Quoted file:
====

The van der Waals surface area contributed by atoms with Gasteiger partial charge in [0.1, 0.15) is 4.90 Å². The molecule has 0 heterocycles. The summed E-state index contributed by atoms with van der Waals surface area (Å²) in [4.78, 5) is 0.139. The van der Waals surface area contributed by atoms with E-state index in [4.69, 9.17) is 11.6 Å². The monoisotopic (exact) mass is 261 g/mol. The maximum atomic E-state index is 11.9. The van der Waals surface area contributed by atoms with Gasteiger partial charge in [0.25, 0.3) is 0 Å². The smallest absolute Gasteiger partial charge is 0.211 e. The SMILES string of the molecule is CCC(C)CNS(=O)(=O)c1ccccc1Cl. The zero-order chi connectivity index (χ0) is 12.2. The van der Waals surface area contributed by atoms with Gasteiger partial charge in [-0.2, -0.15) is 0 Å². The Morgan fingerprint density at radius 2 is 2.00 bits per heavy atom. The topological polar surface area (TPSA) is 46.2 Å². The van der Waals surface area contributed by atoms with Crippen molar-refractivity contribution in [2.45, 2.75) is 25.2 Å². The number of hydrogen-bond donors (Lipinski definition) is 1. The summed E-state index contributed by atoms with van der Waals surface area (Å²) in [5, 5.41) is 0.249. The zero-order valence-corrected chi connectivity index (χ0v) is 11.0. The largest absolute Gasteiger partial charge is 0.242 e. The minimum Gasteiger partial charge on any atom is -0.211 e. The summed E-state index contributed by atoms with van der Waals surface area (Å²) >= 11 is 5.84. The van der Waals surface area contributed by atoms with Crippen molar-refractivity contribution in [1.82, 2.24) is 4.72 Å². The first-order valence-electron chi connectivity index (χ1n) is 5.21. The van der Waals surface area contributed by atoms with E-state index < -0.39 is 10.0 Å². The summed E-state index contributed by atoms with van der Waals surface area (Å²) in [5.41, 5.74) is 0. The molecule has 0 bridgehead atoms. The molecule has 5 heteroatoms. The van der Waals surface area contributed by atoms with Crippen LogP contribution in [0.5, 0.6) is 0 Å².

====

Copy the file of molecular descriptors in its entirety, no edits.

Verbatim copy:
The van der Waals surface area contributed by atoms with Gasteiger partial charge in [0.1, 0.15) is 4.90 Å². The molecule has 0 heterocycles. The summed E-state index contributed by atoms with van der Waals surface area (Å²) in [4.78, 5) is 0.139. The van der Waals surface area contributed by atoms with E-state index in [4.69, 9.17) is 11.6 Å². The monoisotopic (exact) mass is 261 g/mol. The maximum atomic E-state index is 11.9. The van der Waals surface area contributed by atoms with Gasteiger partial charge in [0.25, 0.3) is 0 Å². The smallest absolute Gasteiger partial charge is 0.211 e. The SMILES string of the molecule is CCC(C)CNS(=O)(=O)c1ccccc1Cl. The zero-order chi connectivity index (χ0) is 12.2. The van der Waals surface area contributed by atoms with Gasteiger partial charge in [-0.2, -0.15) is 0 Å². The Morgan fingerprint density at radius 2 is 2.00 bits per heavy atom. The topological polar surface area (TPSA) is 46.2 Å². The van der Waals surface area contributed by atoms with Crippen molar-refractivity contribution in [2.45, 2.75) is 25.2 Å². The number of hydrogen-bond donors (Lipinski definition) is 1. The summed E-state index contributed by atoms with van der Waals surface area (Å²) in [5, 5.41) is 0.249. The zero-order valence-corrected chi connectivity index (χ0v) is 11.0. The largest absolute Gasteiger partial charge is 0.242 e. The minimum Gasteiger partial charge on any atom is -0.211 e. The summed E-state index contributed by atoms with van der Waals surface area (Å²) >= 11 is 5.84. The van der Waals surface area contributed by atoms with Crippen molar-refractivity contribution in [1.82, 2.24) is 4.72 Å². The first-order valence-electron chi connectivity index (χ1n) is 5.21. The van der Waals surface area contributed by atoms with E-state index < -0.39 is 10.0 Å². The summed E-state index contributed by atoms with van der Waals surface area (Å²) in [5.41, 5.74) is 0. The molecule has 0 bridgehead atoms. The molecule has 5 heteroatoms. The van der Waals surface area contributed by atoms with Crippen LogP contribution in [0.5, 0.6) is 0 Å².